It’s been quite a turnaround for the Canadian market, which lost almost 12% last year
The Canadian stock market has been quietly staging a comeback this year after 2018’s rough ride saw it significantly lag behind its U.S. counterparts.
The benchmark S&P/TSX composite index is up more than 12 per cent so far this year to 16,058 points — in line with the performance of the Dow Jones Industrial Average and broader S&P 500 indexes — which are also up more than 12 per cent.
It’s been quite a turnaround for the Canadian market, which lost almost 12 per cent last year, while the U.S. benchmark indexes fell by about half that much.
In fact, the last time the TSX rose more than 12 per cent in first two months of the year was more than three decades ago in 1987, when it rose 14 per cent in January and February, according to Doug Porter, chief economist at BMO Financial Group.
“While some rebound in equities this year is not a shock — since we viewed the steep decline late last year as far overdone, given the economic fundamentals — the speed and vigour of the bounce back is a surprise,” Porter said.
Even with all the negative news surrounding oil market lately, including Monday’s tweet by U.S. President Donald Trump blaming the Organization of the Petroleum Exporting Countries (OPEC) for oil higher prices, Porter said the commodity is behind the rise in Canadian stocks.
“While oil prices have stumbled today, the bigger picture is — much like the TSX — they have spent most of this year rising, including for Canadian oil prices,” Porter said.
“For instance, WTI [West Texas Intermediate] is now up more than 20 per cent since the start of the year.. Oil prices have actually been a factor that both accentuated the downturn late last year, and helped fuel the rebound this year.”
The spot price for Canadian oil — Western Canadian Select — has jumped more than 42 per cent this year to $42.13 US.
Rally across the board
Another striking aspect of the rally in Canadian stocks so far has been how broad-based the gains have been, according to Porter.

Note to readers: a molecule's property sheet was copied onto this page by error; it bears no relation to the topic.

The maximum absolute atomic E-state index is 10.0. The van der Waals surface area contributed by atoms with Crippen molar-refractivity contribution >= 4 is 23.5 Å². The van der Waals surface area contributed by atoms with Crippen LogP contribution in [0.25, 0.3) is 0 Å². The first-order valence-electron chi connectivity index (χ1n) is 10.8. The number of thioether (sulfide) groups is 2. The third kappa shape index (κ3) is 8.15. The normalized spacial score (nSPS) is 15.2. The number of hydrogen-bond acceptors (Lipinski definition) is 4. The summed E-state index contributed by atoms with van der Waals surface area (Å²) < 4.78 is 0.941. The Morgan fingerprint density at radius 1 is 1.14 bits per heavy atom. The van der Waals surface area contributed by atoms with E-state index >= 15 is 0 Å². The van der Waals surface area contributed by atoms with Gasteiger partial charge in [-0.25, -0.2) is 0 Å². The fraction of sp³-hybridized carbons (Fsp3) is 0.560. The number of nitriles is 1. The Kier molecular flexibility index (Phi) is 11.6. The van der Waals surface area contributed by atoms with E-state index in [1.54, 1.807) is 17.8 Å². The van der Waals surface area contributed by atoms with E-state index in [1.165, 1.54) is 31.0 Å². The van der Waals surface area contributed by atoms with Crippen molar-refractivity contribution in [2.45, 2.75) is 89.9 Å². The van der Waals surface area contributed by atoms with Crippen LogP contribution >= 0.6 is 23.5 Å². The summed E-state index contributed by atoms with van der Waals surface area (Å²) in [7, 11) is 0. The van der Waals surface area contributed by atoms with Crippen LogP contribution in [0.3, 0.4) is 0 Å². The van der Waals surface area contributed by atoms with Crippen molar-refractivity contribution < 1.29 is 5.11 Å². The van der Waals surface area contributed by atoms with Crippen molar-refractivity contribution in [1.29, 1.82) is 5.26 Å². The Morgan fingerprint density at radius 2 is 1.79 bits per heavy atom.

“All of the 11 major sectors are in the green this year, with even the smallest gain better than a six per cent advance,” Porter said. “The strongest sectors have been healthcare (cannabis stocks), tech, and energy.”
Sadiq Adatia, chief investment officer at Sun Life Global Investments, added that the financial and metal sectors, which make up a big part of TSX index, are also riding on the positive sentiment.
But, he is surprised by how well the Canadian market has performed, given that economic data has not been strong this year.
“We have seen weakness in the consumer and sales softening on the housing front. Not to mention the multiple [interest] rate hikes are having additional tolls on the economy,” Adatia said.
Are investors getting ahead of themselves?
On Friday, gross domestic product (GDP) data released by Statistics Canada is expected to show annualized growth of one per cent in the fourth quarter of last year, compared to a two per cent gain the year before — highlighting the slowdown in the Canadian economy in the final months of 2018.
Adatia thinks investors may be getting ahead of themselves by pricing in possible good news in the markets, with little potential for bad news.
“What we see is that most of the returns for the year will be what we have achieved already. Earnings have peaked, interest rates will still move higher causing more pressure on consumers, US/China trade deal is far from completely done, and Brexit has lots of uncertainty,” Adatia said.
“We think the markets will have to digest all this, and likely cause increased volatility for the remainder of the year.”
Bipan Rai, head of North America foreign exchange strategy at CIBC Capital Markets, is also cautious about reading too much into the TSX’s performance so far.
“The fourth quarter was really tough last year, but that was largely due to the swift fall in energy prices along with broader macro concerns,” Rai said. “The sharp move higher to start this year should be viewed within that lens.”
But, BMO’s equity strategists think the TSX will hit 17,000 points by the end of this year — which is a nearly six per cent rise from the current level.
Porter is expecting the Canadian index to slightly outperform the S&P 500 this year, partly on a rebound from last year, and a comeback in energy prices.
“Typically, at this later and more mature stage of a business cycle, the commodity space tends to outperform — but, we don’t view this as a “typical” cycle, and are closer to neutral on commodities,” Porter said.